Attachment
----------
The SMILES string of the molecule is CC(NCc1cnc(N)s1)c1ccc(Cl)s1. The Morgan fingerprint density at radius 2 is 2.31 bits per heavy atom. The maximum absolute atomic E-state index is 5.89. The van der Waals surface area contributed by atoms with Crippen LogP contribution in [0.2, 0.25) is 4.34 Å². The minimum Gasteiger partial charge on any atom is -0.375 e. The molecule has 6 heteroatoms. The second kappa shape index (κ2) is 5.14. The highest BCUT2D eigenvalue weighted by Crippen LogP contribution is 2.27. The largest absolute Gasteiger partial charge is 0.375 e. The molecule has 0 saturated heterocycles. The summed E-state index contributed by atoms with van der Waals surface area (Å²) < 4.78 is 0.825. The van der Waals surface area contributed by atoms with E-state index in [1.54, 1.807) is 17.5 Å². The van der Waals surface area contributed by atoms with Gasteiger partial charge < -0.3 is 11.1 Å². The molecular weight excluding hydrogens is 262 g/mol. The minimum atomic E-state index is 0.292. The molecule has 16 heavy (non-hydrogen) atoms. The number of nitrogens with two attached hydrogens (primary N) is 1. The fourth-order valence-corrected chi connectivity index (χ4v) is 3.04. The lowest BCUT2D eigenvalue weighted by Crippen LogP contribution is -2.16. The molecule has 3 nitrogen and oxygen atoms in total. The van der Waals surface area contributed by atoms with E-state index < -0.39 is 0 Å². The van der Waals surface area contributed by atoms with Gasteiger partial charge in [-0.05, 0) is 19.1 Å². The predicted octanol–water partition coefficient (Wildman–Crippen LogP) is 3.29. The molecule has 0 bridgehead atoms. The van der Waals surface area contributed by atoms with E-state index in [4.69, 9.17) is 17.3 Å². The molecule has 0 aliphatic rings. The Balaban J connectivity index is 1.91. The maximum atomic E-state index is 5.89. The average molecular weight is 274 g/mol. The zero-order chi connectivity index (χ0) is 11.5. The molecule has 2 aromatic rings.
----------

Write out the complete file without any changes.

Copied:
The SMILES string of the molecule is CC(NCc1cnc(N)s1)c1ccc(Cl)s1. The Morgan fingerprint density at radius 2 is 2.31 bits per heavy atom. The maximum absolute atomic E-state index is 5.89. The van der Waals surface area contributed by atoms with Crippen LogP contribution in [0.2, 0.25) is 4.34 Å². The minimum Gasteiger partial charge on any atom is -0.375 e. The molecule has 6 heteroatoms. The second kappa shape index (κ2) is 5.14. The highest BCUT2D eigenvalue weighted by Crippen LogP contribution is 2.27. The largest absolute Gasteiger partial charge is 0.375 e. The molecule has 0 saturated heterocycles. The summed E-state index contributed by atoms with van der Waals surface area (Å²) < 4.78 is 0.825. The van der Waals surface area contributed by atoms with E-state index in [1.54, 1.807) is 17.5 Å². The van der Waals surface area contributed by atoms with Gasteiger partial charge < -0.3 is 11.1 Å². The molecular weight excluding hydrogens is 262 g/mol. The minimum atomic E-state index is 0.292. The molecule has 16 heavy (non-hydrogen) atoms. The number of nitrogens with two attached hydrogens (primary N) is 1. The fourth-order valence-corrected chi connectivity index (χ4v) is 3.04. The lowest BCUT2D eigenvalue weighted by Crippen LogP contribution is -2.16. The molecule has 3 nitrogen and oxygen atoms in total. The van der Waals surface area contributed by atoms with E-state index < -0.39 is 0 Å². The van der Waals surface area contributed by atoms with Gasteiger partial charge in [-0.05, 0) is 19.1 Å². The predicted octanol–water partition coefficient (Wildman–Crippen LogP) is 3.29. The molecule has 0 bridgehead atoms. The van der Waals surface area contributed by atoms with E-state index in [4.69, 9.17) is 17.3 Å². The molecule has 0 aliphatic rings. The Balaban J connectivity index is 1.91. The maximum atomic E-state index is 5.89. The average molecular weight is 274 g/mol. The zero-order chi connectivity index (χ0) is 11.5. The molecule has 2 aromatic rings.